One of the major tasks on my healing journey was "re-parenting" myself. For me, this was a crucial aspect of integrating child soul parts that had been returned via soul retrieval. My helping Spirits gave me this prescription, which I followed almost daily for at least a year, and it was profoundly healing. Clients are often given this prescription too.
Sit quietly and get grounded and present, and ask your inner child to enter your consciousness. When you've made contact with her,* ask her how old she is, and have a conversation as appropriate for her age:
Welcome her and tell her that you love her, and you're glad she's here. Let her know where and when she is now - in a safe and loving place (which may be very different from how things actually were when she/you were that age).
Ask her how how she is feeling. Listen, and respond as you would to your own child of that age. For example, if she is sad, mad or scared, empathize with her and comfort her. If she is happy, share in her joy. Be honest and specific in your responses. For example, avoid saying "everything's going to be ok" if YOU aren't sure that it is. Instead, you might say, "whatever happens, I will be here for you and we'll get through it together." (Of course, you will need to follow through on this commitment!)
Ask her what she needs today. If you don't know how you can meet this need, go to the need underneath the one she is stating, and find a way to meet that one. (Keep looking for the need under the need until you get to the one you can meet.) Talk to her about all this: What the (underlying) need is that you're going to meet, and how you're going to do that.
Ask her what she wants today. If it is reasonable and healthy, give it to her. If not, negotiate until you come to agreement about a want that is reasonable, healthy, and doable today. If it's something you can do another time in the future, talk to her about that. She may not be happy about the final agreement, but that's ok.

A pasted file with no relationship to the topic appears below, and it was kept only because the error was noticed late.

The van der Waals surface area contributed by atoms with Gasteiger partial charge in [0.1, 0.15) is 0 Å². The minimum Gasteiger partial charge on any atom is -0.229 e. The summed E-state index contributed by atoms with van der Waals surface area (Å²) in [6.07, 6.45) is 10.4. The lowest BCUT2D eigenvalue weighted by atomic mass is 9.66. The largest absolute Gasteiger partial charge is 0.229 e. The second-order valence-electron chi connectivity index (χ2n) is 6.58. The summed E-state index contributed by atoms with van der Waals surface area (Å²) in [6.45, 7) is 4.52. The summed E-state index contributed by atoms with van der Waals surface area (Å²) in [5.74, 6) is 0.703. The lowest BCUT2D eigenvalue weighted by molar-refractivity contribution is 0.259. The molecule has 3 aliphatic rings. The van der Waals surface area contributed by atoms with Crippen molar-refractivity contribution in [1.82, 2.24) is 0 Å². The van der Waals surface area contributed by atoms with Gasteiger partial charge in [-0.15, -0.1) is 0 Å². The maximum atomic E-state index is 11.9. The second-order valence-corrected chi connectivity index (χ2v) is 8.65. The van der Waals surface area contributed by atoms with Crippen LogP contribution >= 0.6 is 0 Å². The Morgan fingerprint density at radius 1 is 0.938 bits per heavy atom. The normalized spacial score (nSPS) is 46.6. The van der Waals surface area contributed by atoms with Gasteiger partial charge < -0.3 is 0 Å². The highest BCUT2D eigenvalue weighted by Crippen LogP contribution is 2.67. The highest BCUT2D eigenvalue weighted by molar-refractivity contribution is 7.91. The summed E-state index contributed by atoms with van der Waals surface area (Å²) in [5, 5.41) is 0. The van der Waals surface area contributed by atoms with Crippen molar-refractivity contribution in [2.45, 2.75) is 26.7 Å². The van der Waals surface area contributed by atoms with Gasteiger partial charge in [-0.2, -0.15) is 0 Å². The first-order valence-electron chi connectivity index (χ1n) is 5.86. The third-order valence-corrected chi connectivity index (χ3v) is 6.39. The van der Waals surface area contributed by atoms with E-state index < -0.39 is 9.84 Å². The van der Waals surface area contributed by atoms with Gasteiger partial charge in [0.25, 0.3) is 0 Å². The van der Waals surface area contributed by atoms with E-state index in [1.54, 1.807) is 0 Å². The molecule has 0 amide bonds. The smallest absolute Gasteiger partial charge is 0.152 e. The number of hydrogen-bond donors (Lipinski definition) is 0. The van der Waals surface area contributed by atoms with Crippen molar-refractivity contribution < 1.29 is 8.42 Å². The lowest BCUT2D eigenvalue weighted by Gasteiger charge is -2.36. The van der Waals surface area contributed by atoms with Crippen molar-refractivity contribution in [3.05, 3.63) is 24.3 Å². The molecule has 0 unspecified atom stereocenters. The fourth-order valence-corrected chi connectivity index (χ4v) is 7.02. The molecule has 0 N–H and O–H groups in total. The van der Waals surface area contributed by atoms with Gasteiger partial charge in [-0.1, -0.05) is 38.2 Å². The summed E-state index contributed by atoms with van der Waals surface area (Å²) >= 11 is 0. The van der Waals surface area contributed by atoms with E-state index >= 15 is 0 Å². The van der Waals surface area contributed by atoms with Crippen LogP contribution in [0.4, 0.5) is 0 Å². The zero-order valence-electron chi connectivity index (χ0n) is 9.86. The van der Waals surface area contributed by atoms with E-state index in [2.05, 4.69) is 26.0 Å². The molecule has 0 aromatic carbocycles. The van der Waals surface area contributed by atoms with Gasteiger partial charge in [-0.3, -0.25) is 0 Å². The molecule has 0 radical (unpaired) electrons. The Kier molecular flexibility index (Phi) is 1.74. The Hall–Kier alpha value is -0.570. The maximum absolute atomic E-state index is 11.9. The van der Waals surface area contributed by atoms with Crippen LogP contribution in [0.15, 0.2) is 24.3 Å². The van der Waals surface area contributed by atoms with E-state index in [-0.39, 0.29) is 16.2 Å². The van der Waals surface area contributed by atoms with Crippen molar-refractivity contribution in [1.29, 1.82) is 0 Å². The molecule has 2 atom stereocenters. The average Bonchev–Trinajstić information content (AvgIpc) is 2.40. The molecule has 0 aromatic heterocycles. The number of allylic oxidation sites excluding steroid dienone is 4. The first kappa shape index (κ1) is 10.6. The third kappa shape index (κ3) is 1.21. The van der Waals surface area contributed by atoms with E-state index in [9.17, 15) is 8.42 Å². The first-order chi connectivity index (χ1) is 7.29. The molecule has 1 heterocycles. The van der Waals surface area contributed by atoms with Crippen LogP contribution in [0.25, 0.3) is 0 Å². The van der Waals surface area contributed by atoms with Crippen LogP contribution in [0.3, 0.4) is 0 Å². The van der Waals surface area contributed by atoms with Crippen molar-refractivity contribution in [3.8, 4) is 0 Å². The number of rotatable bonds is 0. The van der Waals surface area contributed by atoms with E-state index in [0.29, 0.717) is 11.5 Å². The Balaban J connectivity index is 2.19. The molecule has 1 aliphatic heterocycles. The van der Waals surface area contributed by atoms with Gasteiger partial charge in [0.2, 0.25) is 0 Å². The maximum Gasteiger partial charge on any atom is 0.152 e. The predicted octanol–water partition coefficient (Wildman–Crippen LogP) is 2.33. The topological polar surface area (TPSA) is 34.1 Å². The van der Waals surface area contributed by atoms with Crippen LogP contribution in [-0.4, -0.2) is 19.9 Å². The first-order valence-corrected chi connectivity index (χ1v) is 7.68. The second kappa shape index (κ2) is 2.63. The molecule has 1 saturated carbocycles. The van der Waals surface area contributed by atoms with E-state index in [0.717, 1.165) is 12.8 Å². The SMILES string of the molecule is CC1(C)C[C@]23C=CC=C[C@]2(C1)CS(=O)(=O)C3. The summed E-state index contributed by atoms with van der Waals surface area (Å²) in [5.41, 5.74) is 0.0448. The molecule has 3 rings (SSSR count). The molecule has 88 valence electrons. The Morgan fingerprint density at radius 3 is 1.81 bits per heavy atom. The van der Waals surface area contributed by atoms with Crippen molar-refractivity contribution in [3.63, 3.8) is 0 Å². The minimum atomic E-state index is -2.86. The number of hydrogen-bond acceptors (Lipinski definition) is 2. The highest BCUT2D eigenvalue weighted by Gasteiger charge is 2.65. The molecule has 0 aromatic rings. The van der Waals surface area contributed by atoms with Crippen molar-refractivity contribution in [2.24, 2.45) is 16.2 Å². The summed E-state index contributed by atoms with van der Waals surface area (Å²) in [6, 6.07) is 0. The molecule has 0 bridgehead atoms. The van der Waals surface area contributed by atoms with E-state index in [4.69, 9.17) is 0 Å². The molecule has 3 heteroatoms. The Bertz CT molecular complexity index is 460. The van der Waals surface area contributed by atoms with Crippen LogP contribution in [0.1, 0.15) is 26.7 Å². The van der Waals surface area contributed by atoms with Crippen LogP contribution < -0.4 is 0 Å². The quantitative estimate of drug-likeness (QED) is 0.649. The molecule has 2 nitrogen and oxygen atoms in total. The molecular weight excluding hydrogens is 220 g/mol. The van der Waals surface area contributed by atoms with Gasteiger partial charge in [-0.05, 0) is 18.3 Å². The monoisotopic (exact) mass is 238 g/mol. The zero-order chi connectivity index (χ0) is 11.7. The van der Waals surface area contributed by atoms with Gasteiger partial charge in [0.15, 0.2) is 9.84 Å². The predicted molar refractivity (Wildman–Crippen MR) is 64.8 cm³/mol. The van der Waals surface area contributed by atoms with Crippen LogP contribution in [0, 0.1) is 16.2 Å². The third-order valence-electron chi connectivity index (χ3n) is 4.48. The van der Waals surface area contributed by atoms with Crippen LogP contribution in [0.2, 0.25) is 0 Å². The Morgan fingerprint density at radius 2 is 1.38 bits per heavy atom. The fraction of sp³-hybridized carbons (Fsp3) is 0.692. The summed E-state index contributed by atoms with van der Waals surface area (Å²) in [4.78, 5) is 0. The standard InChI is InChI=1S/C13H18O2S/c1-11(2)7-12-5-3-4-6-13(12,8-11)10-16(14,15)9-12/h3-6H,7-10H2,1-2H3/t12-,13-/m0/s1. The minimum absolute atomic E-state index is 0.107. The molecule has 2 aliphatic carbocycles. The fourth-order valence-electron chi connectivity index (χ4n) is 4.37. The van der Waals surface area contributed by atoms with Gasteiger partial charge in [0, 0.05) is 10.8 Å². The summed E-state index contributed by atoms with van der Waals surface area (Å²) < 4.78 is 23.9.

Follow through with what you've told her!!
This meditation serves several purposes:
Validating your inner child's existence. Many of us with difficult childhoods were ignored, or our wants and needs were neglected or even violated to the point that we began to doubt that we were even real.
Helping her trust that she is now in a safe place, and can release the vigilance and armoring she needed to survive before.
Giving her permission to have needs and wants, and developing the expectation within her that these matter and will have an audience.
Teaching her that if she asks, she will have her needs met. This builds assertiveness skills.
Developing skills in self-regulation and self-soothing when she experiences difficult emotions.
Understanding the difference between wants and needs (and finding the core needs that underly the more apparent ones). This is part of discipline.
Accepting that she can't always have everything she wants, and that's ok. This is part of healthy limit-setting that children need. Another aspect of discipline.
Avoiding unconsciously having the inner child running your life and reacting childishly.
Letting her know she is not alone, that you'll be there for her. The cause of much trauma is not always what happened, but the fact that when it happened we had no-one to turn to - we were alone, and unable to handle whatever we were going through without help. Had we the external resources, in the form of a stable adult, those experiences may not have caused trauma, or caused much less.
If all this seems like too much, like you're afraid you won't be able to follow-through on your commitment, or you won't do it every day, of you'll forget during the course of the day that's ok. We didn't need perfect parents, we just needed good enough parents, and that's still what your inner child needs. Because you don't expect her to be perfect either. Consistent attention over a period of time is more important than perfection
* I used female pronouns in this post for convenience sake, and because I'm a female :-) Please don't take offense - it applies equally to males.